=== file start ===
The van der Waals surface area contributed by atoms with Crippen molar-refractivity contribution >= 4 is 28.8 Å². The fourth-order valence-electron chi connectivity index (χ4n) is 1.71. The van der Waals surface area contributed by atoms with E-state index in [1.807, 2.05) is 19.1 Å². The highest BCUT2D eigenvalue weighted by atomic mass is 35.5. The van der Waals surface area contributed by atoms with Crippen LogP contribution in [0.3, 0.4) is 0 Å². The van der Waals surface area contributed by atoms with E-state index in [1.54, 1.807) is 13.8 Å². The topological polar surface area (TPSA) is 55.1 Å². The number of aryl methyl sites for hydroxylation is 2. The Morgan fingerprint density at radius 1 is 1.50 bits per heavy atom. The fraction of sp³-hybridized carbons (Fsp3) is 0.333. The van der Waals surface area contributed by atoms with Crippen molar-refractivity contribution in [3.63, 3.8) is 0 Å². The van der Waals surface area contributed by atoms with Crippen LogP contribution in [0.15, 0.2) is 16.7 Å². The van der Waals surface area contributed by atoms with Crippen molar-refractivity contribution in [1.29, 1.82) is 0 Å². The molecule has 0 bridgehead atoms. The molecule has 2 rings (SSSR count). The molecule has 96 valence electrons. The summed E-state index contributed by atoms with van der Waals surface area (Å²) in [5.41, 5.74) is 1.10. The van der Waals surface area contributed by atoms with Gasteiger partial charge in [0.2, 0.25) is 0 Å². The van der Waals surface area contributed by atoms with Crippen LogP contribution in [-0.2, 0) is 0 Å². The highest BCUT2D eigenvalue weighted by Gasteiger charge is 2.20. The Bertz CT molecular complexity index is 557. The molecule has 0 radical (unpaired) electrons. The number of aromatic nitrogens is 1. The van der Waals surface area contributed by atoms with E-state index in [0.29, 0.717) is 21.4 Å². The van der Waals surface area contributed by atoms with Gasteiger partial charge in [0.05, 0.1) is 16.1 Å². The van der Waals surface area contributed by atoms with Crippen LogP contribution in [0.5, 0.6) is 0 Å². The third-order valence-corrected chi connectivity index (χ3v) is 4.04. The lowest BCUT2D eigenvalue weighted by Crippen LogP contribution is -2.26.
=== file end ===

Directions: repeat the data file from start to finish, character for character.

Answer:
The van der Waals surface area contributed by atoms with Crippen molar-refractivity contribution >= 4 is 28.8 Å². The fourth-order valence-electron chi connectivity index (χ4n) is 1.71. The van der Waals surface area contributed by atoms with E-state index in [1.807, 2.05) is 19.1 Å². The highest BCUT2D eigenvalue weighted by atomic mass is 35.5. The van der Waals surface area contributed by atoms with Crippen LogP contribution in [0.3, 0.4) is 0 Å². The van der Waals surface area contributed by atoms with E-state index in [1.54, 1.807) is 13.8 Å². The topological polar surface area (TPSA) is 55.1 Å². The number of aryl methyl sites for hydroxylation is 2. The Morgan fingerprint density at radius 1 is 1.50 bits per heavy atom. The fraction of sp³-hybridized carbons (Fsp3) is 0.333. The van der Waals surface area contributed by atoms with Crippen molar-refractivity contribution in [3.63, 3.8) is 0 Å². The van der Waals surface area contributed by atoms with Crippen LogP contribution in [0.15, 0.2) is 16.7 Å². The van der Waals surface area contributed by atoms with Crippen molar-refractivity contribution in [1.29, 1.82) is 0 Å². The molecule has 0 bridgehead atoms. The molecule has 2 rings (SSSR count). The molecule has 96 valence electrons. The summed E-state index contributed by atoms with van der Waals surface area (Å²) in [5.41, 5.74) is 1.10. The van der Waals surface area contributed by atoms with Gasteiger partial charge in [0.2, 0.25) is 0 Å². The van der Waals surface area contributed by atoms with Crippen LogP contribution in [-0.2, 0) is 0 Å². The highest BCUT2D eigenvalue weighted by Gasteiger charge is 2.20. The Bertz CT molecular complexity index is 557. The molecule has 0 radical (unpaired) electrons. The number of aromatic nitrogens is 1. The van der Waals surface area contributed by atoms with E-state index in [0.29, 0.717) is 21.4 Å². The van der Waals surface area contributed by atoms with Gasteiger partial charge in [0.05, 0.1) is 16.1 Å². The van der Waals surface area contributed by atoms with Crippen LogP contribution in [0.5, 0.6) is 0 Å². The third-order valence-corrected chi connectivity index (χ3v) is 4.04. The lowest BCUT2D eigenvalue weighted by Crippen LogP contribution is -2.26.